Earlier this week, e-tail giant Amazon released its first tablet, the highly buzzy Kindle Fire. Now, Citigroup analyst Mark Mahaney says that a fully realized "Kindle Phone" — using Fire's tweaked Android operating system — could challenge Apple's iPhone as early as next year. "Based on our supply chain check, we believe FIH [Foxconn International Holdings; the company that manufactures the iPhone] is now jointly developing the phone with Amazon," Mahaney says. Is this rumored smartphone a logical next step for Amazon — or is the smartphone market already too crowded?

This makes a lot of sense: Why not, asks Harry McCracken at Technologizer. "Amazon is good at making things simple. Amazon has taste. Amazon has... movies, music, books, magazines, and apps" already available for purchase at the click of a button. A phone linked to your Amazon account would be a no-brainer, and the company's already done "a lot of the heavy lifting required to build a phone."
"Hey Amazon, how about a Kindle Fire phone?"

Amazon should stick with what it knows: Tablets and e-readers are "consumption-focused" devices, says Devindra Hardawar at VentureBeat. A phone — used mainly for communication, not media reading and watching — is a "big departure." Plus, the Kindle Fire's main draw is its affordable $200 price tag. There are already plenty of "cheap Android handsets on the market," so it seems like "Amazon has less to offer consumers" with a smartphone.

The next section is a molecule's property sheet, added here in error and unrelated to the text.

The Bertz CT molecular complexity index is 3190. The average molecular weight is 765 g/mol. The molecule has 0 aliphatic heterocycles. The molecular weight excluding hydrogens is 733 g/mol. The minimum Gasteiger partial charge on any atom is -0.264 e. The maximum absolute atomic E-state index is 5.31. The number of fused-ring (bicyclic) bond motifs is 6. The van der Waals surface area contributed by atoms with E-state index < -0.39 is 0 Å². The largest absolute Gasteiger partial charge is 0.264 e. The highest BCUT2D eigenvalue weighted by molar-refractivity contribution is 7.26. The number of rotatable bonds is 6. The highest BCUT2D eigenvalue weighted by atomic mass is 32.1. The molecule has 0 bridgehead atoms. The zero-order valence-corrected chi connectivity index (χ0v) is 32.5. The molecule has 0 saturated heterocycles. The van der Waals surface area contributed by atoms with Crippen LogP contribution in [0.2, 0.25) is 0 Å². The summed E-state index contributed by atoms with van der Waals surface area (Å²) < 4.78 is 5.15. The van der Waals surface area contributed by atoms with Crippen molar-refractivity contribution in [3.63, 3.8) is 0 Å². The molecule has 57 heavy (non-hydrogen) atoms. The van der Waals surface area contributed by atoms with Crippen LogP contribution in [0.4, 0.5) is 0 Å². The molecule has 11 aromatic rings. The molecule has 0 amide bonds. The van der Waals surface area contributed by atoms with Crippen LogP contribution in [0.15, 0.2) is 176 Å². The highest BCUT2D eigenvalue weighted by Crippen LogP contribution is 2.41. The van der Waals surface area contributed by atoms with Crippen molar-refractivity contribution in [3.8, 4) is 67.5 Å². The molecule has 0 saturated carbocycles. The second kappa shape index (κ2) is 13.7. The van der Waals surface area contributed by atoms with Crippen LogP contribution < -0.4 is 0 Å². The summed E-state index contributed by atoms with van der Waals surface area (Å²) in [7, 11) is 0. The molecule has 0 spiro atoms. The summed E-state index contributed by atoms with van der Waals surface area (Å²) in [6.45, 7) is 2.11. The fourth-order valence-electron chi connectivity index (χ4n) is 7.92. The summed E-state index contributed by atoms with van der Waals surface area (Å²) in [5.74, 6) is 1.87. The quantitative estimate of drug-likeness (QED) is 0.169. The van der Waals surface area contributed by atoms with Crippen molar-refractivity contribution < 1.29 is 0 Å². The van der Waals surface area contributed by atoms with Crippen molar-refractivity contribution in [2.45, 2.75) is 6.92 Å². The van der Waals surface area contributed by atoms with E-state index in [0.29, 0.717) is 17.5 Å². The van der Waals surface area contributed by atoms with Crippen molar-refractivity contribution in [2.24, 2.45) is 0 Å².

"Amazon rumored to be working on a phone — but is that wise?"

But in a way, this is what Amazon knows: Think about it, says Erick Schonfeld at TechCrunch. Just as Amazon did with the Fire, the company would likely subsidize much of the phone's cost and take a hit on each device sold. Why? Amazon's gadgets are merely a way to get consumers to buy content from the company's vast media archive. A smartphone would give Amazon yet another "delivery mechanism for ongoing subscription services." That's where the real profit is. CEO Jeff Bezos simply "doesn't care about making money on hardware." 
"What comes after the Kindle Fire? The Amazon smartphone"